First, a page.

There is often a link with mental illness and other disabilities. For someone who has always had a disability, it may coincide with mental illness. For someone who suddenly finds him or herself with a disability, depression or anxiety may soon take hold as a result of the change in circumstances.
The reason it’s important to know this is because of how it affects people when they seek disability. They may not be able to work at all, so even if they receive Social Security Disability (SSD) benefits, they’re relying on that one benefits check to pay for everything they need.
With costs rising in the housing sector, that’s a major concern. The budgets these people live on are already tight, but increasing rents make it nearly impossible to live. One mother explained that just a $50 rise in the cost of an apartment made her son, who was living on his own for the first time, struggle with a budget of just a little over $500 a month for food and other necessities. He stopped taking medications, was evicted and then left with no sign of where he went.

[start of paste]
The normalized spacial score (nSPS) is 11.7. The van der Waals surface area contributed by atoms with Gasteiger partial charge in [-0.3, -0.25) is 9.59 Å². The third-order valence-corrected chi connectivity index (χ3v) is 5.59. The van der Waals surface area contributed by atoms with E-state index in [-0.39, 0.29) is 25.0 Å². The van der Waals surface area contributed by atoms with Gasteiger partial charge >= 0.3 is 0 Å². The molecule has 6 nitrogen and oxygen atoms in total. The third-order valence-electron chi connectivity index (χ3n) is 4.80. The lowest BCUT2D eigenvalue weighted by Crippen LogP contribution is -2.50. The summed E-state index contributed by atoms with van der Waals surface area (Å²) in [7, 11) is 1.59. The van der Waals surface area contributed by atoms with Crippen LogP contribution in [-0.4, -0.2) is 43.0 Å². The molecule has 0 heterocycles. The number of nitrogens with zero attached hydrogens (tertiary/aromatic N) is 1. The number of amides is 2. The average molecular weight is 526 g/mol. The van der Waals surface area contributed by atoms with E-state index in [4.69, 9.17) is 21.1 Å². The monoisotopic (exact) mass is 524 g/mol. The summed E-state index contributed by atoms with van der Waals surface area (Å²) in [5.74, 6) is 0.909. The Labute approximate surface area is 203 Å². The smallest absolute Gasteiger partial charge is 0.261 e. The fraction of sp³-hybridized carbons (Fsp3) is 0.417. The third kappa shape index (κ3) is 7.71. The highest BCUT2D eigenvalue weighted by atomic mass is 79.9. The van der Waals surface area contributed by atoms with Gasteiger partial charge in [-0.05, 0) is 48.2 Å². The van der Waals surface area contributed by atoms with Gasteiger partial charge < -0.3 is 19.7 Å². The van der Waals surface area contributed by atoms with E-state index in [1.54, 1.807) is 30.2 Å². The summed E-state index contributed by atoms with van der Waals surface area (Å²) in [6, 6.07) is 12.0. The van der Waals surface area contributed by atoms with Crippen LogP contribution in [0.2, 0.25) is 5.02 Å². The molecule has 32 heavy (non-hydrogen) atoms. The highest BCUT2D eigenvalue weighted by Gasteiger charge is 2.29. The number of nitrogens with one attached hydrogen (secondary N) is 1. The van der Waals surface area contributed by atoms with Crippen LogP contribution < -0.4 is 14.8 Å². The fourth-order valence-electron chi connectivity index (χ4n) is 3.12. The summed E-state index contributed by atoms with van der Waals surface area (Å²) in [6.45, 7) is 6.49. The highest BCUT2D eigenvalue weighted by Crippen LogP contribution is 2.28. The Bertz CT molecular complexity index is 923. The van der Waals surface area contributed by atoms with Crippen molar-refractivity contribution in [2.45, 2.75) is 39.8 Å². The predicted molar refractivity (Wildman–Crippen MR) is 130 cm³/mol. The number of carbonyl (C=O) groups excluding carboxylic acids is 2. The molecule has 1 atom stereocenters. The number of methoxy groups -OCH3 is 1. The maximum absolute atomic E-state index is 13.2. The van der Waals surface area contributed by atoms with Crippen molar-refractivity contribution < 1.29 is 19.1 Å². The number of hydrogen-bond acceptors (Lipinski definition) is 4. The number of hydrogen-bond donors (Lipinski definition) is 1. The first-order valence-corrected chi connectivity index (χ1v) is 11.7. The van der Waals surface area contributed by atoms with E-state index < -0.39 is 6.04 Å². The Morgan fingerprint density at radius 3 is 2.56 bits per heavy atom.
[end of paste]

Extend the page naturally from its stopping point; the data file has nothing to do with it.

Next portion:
This is sadly not an unusual circumstance. It’s a reality that many disabled individuals simply can’t afford rent or increasing costs. This puts them, and potentially others, at risk of injury and homelessness.
There are options, though, to get further benefits and support. If you find yourself struggling, don’t be afraid to talk to your attorney about other benefits or options that may be available to you. Your disability check is just one part of your financial profile.
Source: KUNR, “The Intersection Of Mental Illness And Unaffordable Housing: One Reno Family’s Struggle,” Bree Zender, June 05, 2018